introduction of a child into a family, especially a special needs child, can
place burdens and experiences on families, some of which they have never
encountered. To assess a family's strengths and resources and their
likely capability to cope with and integrate these challenges is the key to
good home study practice and the successful placement of children.
Under Manitoba legislation, mandated child and family services agencies are responsible to assess foster care and adoptive applicants to determine their suitability, capacity and willingness to provide care to children who are in care of the agency.
While there were homestudy templates in the past, the way in which individual workers gathered the information and reported it was varied. As a result, some homestudies provided a lot of description, but little assessment. This method also allowed for worker bias, which meant that two workers could produce two very different assessments on the same family.
In the spring of 2009, acting on the recommendation of an inter-agency staff committee, the Director’s Leadership Table of the General Authority endorsed the S.A.F.E. (Structured Analysis Family Evaluation) tool to assist workers in assessing prospective foster and adoptive families. S.A.F.E. is a strength-based approach, while recognizing that the paramount duty of the agency is to protect the best interest of the child. It is also sensitive to the family's expectations for open, transparent and fair treatment. It was developed by the Consortium for Children in California and is widely recognized and supported through research as a leading practice approach, with a number of jurisdictions throughout the United States and Canada now using S.A.F.E. When fully implemented, evaluations have proven that the following benefits can be expected:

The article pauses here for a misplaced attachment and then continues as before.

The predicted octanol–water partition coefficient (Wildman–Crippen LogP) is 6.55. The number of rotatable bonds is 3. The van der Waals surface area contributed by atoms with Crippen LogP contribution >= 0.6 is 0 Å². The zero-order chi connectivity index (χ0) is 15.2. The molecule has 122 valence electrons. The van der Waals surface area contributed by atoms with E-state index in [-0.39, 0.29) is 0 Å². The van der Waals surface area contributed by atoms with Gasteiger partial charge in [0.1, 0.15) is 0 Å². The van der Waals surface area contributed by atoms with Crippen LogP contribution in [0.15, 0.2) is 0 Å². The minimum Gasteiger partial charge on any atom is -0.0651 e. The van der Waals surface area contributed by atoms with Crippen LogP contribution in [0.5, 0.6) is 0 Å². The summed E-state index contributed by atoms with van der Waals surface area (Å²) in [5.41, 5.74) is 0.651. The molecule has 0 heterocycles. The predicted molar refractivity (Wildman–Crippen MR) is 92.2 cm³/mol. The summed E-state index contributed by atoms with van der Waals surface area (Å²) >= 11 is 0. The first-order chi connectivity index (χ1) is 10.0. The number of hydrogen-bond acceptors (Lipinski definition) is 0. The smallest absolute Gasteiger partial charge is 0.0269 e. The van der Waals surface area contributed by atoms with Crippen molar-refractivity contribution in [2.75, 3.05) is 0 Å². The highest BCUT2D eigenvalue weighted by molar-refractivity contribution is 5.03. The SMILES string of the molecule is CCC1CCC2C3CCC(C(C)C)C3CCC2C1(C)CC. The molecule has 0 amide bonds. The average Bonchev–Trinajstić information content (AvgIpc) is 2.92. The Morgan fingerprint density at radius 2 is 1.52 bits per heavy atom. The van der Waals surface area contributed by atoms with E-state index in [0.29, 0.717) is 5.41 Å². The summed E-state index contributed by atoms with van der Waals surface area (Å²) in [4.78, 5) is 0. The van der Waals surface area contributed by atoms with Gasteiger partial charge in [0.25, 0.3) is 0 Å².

Because the General Authority's agencies and service regions use the S.A.F.E. process of evaluation, prospective foster parents can expect: